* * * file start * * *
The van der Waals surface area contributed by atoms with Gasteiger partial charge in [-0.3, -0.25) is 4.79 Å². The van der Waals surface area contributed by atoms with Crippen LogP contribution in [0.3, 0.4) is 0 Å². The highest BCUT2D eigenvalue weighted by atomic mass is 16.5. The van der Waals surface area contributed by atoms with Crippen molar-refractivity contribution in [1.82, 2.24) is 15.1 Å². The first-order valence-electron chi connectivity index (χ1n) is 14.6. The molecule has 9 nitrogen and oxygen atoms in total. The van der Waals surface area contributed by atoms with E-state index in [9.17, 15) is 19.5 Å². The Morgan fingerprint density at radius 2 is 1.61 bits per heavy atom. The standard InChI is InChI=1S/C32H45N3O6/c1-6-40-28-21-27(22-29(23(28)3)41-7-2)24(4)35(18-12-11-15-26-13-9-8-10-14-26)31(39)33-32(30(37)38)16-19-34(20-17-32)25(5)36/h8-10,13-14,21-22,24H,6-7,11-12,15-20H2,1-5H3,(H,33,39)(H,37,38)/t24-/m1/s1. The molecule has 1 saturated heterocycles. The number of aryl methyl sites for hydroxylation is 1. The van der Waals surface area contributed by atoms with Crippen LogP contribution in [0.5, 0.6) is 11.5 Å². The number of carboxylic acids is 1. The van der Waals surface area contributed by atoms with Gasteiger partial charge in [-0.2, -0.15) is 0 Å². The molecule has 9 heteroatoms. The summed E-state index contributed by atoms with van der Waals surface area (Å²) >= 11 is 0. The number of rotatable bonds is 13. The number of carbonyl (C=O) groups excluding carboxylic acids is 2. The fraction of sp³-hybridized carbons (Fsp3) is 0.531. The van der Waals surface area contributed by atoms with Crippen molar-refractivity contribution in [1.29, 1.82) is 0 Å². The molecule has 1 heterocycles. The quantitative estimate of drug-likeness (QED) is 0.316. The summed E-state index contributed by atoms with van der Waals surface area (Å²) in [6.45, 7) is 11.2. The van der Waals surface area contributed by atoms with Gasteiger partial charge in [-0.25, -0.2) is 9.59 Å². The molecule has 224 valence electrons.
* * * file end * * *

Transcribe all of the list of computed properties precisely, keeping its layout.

The van der Waals surface area contributed by atoms with Gasteiger partial charge in [-0.3, -0.25) is 4.79 Å². The van der Waals surface area contributed by atoms with Crippen LogP contribution in [0.3, 0.4) is 0 Å². The highest BCUT2D eigenvalue weighted by atomic mass is 16.5. The van der Waals surface area contributed by atoms with Crippen molar-refractivity contribution in [1.82, 2.24) is 15.1 Å². The first-order valence-electron chi connectivity index (χ1n) is 14.6. The molecule has 9 nitrogen and oxygen atoms in total. The van der Waals surface area contributed by atoms with E-state index in [9.17, 15) is 19.5 Å². The Morgan fingerprint density at radius 2 is 1.61 bits per heavy atom. The standard InChI is InChI=1S/C32H45N3O6/c1-6-40-28-21-27(22-29(23(28)3)41-7-2)24(4)35(18-12-11-15-26-13-9-8-10-14-26)31(39)33-32(30(37)38)16-19-34(20-17-32)25(5)36/h8-10,13-14,21-22,24H,6-7,11-12,15-20H2,1-5H3,(H,33,39)(H,37,38)/t24-/m1/s1. The molecule has 1 saturated heterocycles. The number of aryl methyl sites for hydroxylation is 1. The van der Waals surface area contributed by atoms with Crippen LogP contribution in [0.5, 0.6) is 11.5 Å². The number of carboxylic acids is 1. The van der Waals surface area contributed by atoms with Gasteiger partial charge in [-0.2, -0.15) is 0 Å². The molecule has 9 heteroatoms. The summed E-state index contributed by atoms with van der Waals surface area (Å²) >= 11 is 0. The number of rotatable bonds is 13. The number of carbonyl (C=O) groups excluding carboxylic acids is 2. The fraction of sp³-hybridized carbons (Fsp3) is 0.531. The van der Waals surface area contributed by atoms with Crippen molar-refractivity contribution in [1.29, 1.82) is 0 Å². The molecule has 1 heterocycles. The quantitative estimate of drug-likeness (QED) is 0.316. The summed E-state index contributed by atoms with van der Waals surface area (Å²) in [6.45, 7) is 11.2. The van der Waals surface area contributed by atoms with Gasteiger partial charge in [-0.25, -0.2) is 9.59 Å². The molecule has 224 valence electrons.